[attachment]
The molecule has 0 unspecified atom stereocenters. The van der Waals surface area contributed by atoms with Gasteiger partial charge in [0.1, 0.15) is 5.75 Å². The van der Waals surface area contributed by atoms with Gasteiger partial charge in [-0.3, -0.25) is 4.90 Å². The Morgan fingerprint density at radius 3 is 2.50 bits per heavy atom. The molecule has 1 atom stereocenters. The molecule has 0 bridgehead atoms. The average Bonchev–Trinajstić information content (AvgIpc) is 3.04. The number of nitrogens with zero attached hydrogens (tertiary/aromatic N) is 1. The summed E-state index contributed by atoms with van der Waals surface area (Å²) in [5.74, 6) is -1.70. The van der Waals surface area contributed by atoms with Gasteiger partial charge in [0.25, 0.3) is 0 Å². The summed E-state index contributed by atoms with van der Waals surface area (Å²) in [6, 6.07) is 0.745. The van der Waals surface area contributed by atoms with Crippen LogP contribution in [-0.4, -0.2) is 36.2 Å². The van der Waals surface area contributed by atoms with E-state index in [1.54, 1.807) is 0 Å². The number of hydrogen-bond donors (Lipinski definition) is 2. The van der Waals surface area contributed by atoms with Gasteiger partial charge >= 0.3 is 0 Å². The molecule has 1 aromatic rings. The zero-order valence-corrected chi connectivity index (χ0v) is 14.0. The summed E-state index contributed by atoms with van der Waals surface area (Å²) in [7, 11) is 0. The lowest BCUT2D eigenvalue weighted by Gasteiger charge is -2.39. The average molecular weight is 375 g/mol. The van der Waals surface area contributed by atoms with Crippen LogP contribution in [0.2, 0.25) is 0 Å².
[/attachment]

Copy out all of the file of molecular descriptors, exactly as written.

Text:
The molecule has 0 unspecified atom stereocenters. The van der Waals surface area contributed by atoms with Gasteiger partial charge in [0.1, 0.15) is 5.75 Å². The van der Waals surface area contributed by atoms with Gasteiger partial charge in [-0.3, -0.25) is 4.90 Å². The Morgan fingerprint density at radius 3 is 2.50 bits per heavy atom. The molecule has 1 atom stereocenters. The molecule has 0 bridgehead atoms. The average Bonchev–Trinajstić information content (AvgIpc) is 3.04. The number of nitrogens with zero attached hydrogens (tertiary/aromatic N) is 1. The summed E-state index contributed by atoms with van der Waals surface area (Å²) in [5.74, 6) is -1.70. The van der Waals surface area contributed by atoms with Gasteiger partial charge in [0.25, 0.3) is 0 Å². The summed E-state index contributed by atoms with van der Waals surface area (Å²) in [6, 6.07) is 0.745. The van der Waals surface area contributed by atoms with Crippen LogP contribution in [-0.4, -0.2) is 36.2 Å². The van der Waals surface area contributed by atoms with E-state index in [1.54, 1.807) is 0 Å². The number of hydrogen-bond donors (Lipinski definition) is 2. The van der Waals surface area contributed by atoms with Gasteiger partial charge >= 0.3 is 0 Å². The molecule has 1 aromatic rings. The zero-order valence-corrected chi connectivity index (χ0v) is 14.0. The summed E-state index contributed by atoms with van der Waals surface area (Å²) in [7, 11) is 0. The lowest BCUT2D eigenvalue weighted by Gasteiger charge is -2.39. The average molecular weight is 375 g/mol. The van der Waals surface area contributed by atoms with Crippen LogP contribution in [0.2, 0.25) is 0 Å².